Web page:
A Brill Calendar: April 21

The Edda Manuscript's Final Journey

Few artefacts match autographs and manuscripts when it comes to eliciting feelings of all kinds: amongst them pride, involvement and authenticity.

Hunting documents generally deemed to have been lost - or stolen - irretrievably & gone forever, yet traced down and re-found makes for riveting stories; the mere signature of Thomas Jefferson or Abraham Lincoln on paper – any piece of paper – fetches a nice price if sold.

The product of the writing hand is endowed with the supreme gift to transcend evanescence of what is here and now. It enters a mental realm which can’t be said to exist before. Is this symbolic representation of speech mankind’s most memorable hall-mark? One wonders. The wall of a palace of a Babylonian King is not the only carrier of the message that mortals are subject to metaphysical presences and relations. It may be argued that writing implies socio-cultural power.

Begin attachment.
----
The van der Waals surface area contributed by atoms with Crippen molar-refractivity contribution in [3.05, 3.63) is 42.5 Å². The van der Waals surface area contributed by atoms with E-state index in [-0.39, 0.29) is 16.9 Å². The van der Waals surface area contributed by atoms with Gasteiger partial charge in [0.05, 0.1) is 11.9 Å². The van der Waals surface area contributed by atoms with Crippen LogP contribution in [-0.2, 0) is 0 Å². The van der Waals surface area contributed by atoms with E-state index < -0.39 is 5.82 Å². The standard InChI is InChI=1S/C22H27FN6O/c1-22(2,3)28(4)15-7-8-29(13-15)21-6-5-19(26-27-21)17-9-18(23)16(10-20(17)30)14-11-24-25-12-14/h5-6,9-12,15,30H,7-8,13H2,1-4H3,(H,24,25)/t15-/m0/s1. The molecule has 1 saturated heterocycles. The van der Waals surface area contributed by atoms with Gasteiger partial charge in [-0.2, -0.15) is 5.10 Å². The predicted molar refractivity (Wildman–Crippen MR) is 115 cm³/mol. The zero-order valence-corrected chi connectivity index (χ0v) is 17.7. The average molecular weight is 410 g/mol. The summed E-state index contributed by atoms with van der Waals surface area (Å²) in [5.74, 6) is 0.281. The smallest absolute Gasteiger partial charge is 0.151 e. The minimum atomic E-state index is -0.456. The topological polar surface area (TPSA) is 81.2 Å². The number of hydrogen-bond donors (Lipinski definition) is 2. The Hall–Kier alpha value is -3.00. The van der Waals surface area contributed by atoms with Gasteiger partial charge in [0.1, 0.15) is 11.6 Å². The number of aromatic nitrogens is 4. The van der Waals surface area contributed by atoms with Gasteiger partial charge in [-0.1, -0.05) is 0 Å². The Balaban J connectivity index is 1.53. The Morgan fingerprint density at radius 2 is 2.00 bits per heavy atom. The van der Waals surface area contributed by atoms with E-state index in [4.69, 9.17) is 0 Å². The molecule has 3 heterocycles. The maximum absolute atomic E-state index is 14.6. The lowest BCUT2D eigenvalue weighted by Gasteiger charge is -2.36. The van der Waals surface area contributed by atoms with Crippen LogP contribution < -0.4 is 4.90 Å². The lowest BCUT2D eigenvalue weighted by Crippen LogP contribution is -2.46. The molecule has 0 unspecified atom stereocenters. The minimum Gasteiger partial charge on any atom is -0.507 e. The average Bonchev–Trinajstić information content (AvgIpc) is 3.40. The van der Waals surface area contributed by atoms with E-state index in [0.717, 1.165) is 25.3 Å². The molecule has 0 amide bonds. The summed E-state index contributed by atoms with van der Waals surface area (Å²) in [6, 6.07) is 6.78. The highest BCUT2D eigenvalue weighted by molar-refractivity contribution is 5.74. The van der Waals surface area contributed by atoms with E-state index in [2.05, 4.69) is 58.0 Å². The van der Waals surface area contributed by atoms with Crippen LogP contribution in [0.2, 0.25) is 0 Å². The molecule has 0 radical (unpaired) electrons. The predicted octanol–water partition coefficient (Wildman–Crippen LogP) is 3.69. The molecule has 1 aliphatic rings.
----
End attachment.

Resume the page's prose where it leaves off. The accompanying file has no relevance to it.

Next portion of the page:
By the same token, returning a crucial manuscript to its place of origination as to its rightful source and owner is a solemn deed, heavy with meaning and significance.

It is seldom that such a transfer was so characteristic of cultured civilization in Europe than when the Kingdom of Denmark – the subcontinent’s oldest monarchy by far – transferred ownership of a prime possession of its National Library - the Edda Manuscript - on April 21 1971 into the custody of the independent Republic of Iceland. After more than a century of increasing independence from Denmark, Europe’s first parliament, the Icelandic Althing, severed the last formal ties with (Nazi occupied) continental Denmark in 1944.

Awareness of a legendary past and of Homer’s epics cultivated by modern Greece is akin to admiration of Icelanders for their ‘Edda’ and its author, the Icelandic chieftain, bard and historian Snorri Sturluson, flourishing in the 13th century. The Danish gesture of 1971 may be compared with a return of the Elgin Marbles, languishing for some time in the British Museum, to Athens; it reflects respect for both past & future.